Favorite Travel Quotes

"Travel is fatal to prejudice, bigotry, and narrow-mindedness, and many of our people need it sorely on these accounts."
-- Mark Twain
Innocents Abroad

"Stop worrying about the potholes in the road and celebrate the journey." -- Fitzhugh Mullan

"A good traveler has no fixed plans and is not intent on arriving." -- Lao Tzu

Glacier National Park’s Kintla Lake

©Bert Gildart: Four years ago I posted a blog about Lyle Ruterbories, a man who has served since 1994 as a ranger at Glacier National Park’s Kintla Ranger Station. Because there are few amenities, that’s no mean feat even for a young man.

Kintla Ranger Station has no running water, no telephone and no electricity. Located just a few miles from Canada, it is the most northern of any border ranger station in the U.S. — and it is remote! You reach it only after driving a series of dirt and gravel roads to Polebridge, Montana, and then by driving yet another 15 miles along a rutted road to the ranger station. But because of its beauty, many do make the drive.


For all those reasons, the story of a ranger at Kintla might interest many, but what has made my post of several years ago particularly popular is that Lyle is an octogenarian, though not for long. This coming February Lyle will turn 90, the same year Glacier turns 100. As a result, I wanted to catch Lyle before he signed off for the season, which I did just this past Monday.


Though it was the man’s last day – and despite the fact that temperatures that morning had registered -8°F – still Lyle agreed to give me a little time. I wish he and I could have spent the day, but I was happy for the chance to visit again with the man so many have come to admire.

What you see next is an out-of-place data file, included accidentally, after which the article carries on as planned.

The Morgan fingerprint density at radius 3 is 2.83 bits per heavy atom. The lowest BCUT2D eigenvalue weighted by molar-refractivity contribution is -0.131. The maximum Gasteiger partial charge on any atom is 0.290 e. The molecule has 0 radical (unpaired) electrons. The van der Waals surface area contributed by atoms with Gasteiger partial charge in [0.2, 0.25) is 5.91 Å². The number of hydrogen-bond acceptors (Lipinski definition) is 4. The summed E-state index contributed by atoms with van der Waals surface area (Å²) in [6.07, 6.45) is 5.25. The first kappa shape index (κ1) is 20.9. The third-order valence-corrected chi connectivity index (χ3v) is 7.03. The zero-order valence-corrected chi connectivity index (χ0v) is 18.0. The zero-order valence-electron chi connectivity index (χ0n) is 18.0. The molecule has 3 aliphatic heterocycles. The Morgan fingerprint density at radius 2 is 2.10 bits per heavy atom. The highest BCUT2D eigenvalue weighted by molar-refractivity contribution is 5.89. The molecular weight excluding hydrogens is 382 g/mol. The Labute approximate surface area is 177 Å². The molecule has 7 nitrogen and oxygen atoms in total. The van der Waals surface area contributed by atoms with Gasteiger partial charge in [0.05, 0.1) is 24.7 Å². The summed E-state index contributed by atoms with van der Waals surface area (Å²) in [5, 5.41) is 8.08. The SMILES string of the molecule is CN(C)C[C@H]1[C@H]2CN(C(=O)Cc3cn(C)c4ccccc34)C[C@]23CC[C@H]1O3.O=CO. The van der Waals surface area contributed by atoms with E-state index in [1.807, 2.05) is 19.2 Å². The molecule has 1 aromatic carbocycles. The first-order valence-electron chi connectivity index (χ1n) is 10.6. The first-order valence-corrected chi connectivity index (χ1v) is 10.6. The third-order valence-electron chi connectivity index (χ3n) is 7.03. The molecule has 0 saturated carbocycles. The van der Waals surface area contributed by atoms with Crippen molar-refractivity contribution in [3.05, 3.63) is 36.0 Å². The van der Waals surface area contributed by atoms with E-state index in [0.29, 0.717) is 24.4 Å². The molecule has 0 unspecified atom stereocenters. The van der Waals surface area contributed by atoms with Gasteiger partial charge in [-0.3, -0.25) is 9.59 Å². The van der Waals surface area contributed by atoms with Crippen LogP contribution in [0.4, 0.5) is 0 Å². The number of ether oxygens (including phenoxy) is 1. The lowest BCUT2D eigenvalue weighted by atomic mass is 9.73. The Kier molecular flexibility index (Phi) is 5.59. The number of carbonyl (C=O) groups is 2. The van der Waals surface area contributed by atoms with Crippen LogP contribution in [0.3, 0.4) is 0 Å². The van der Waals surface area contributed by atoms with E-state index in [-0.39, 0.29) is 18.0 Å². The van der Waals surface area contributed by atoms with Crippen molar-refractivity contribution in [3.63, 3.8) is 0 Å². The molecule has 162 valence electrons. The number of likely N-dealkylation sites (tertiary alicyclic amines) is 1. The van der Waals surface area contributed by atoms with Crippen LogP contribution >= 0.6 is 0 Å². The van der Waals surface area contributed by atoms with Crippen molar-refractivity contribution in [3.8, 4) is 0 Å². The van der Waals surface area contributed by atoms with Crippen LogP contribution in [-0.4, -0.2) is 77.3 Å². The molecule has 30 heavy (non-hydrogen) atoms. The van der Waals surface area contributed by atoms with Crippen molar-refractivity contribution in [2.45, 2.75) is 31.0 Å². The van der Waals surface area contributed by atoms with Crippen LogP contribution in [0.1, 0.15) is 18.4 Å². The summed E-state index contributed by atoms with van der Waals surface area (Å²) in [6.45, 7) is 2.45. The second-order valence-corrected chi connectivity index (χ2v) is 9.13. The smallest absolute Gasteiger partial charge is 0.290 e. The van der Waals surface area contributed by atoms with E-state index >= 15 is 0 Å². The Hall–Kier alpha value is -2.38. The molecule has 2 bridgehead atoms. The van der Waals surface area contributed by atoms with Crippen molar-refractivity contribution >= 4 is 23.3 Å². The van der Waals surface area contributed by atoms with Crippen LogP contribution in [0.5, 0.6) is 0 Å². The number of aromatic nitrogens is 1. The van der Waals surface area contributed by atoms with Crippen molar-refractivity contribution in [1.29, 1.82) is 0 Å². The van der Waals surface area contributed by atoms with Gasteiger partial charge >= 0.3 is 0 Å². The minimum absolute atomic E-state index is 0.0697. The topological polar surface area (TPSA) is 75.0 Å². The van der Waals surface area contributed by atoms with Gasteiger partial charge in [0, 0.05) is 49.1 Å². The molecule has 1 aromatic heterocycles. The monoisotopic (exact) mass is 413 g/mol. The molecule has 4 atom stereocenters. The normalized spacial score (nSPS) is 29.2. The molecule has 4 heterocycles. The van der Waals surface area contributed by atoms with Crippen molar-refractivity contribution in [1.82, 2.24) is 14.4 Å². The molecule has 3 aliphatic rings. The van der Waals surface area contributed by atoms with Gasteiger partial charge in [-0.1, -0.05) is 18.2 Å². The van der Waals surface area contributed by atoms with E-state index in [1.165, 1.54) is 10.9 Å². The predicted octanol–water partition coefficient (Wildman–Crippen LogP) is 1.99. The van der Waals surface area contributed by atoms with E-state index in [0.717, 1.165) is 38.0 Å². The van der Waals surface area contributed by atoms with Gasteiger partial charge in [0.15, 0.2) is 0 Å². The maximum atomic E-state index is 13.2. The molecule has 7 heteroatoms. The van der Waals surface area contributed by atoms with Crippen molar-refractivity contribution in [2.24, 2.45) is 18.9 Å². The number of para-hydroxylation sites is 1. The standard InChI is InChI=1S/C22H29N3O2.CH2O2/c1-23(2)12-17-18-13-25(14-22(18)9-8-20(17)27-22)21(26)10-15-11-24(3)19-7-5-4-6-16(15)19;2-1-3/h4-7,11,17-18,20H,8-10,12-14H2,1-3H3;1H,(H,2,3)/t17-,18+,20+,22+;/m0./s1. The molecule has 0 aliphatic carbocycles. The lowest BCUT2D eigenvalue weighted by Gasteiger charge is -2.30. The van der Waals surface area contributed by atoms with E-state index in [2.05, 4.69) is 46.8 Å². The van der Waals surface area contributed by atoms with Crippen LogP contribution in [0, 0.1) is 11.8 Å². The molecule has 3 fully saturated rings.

Early morning October 12, 2009 at Glacier National Park's remote Kintla Lake, where nearby weather station reported low of -7 degrees F.

I’ll be providing an update about Lyle in a week or so. In the meantime, here’s a look at the way Kintla Lake appeared about 10 a.m. October 12th. The ranger station is just out of the photo to the right and is one at which I also worked, though that was back in the 1960s, when I was in college.

Many chances have occurred since my days there, but not the beauty (see kayaking Kintla) so well protected by Lyle. As we departed, Lyle said he would be back next May, and as I watched him scurry around I had no doubt.

NOTE: For the next five to six days we’ll be in Glacier and presume access to the Internet will be limited.



*Mississippi Burned and I Saw It


One Response to “Glacier National Park’s Kintla Lake”

  1. Terri Stanton Says:

    Mike and I will be making our 4th trip to Kintla Lake from Houston (yep, we are driving) in just a few weeks. We’ve talked about Lyle (and Glacier) so much that our daughter who has just graduated from college wants to make the trek with us to meet Lyle, and see Glacier. He truly is the reason we are making another trip up that way. The park anniversary and his birthday is a BIG DEAL. Lyle can out work our entire family…. day after day, after day! What an inspiration.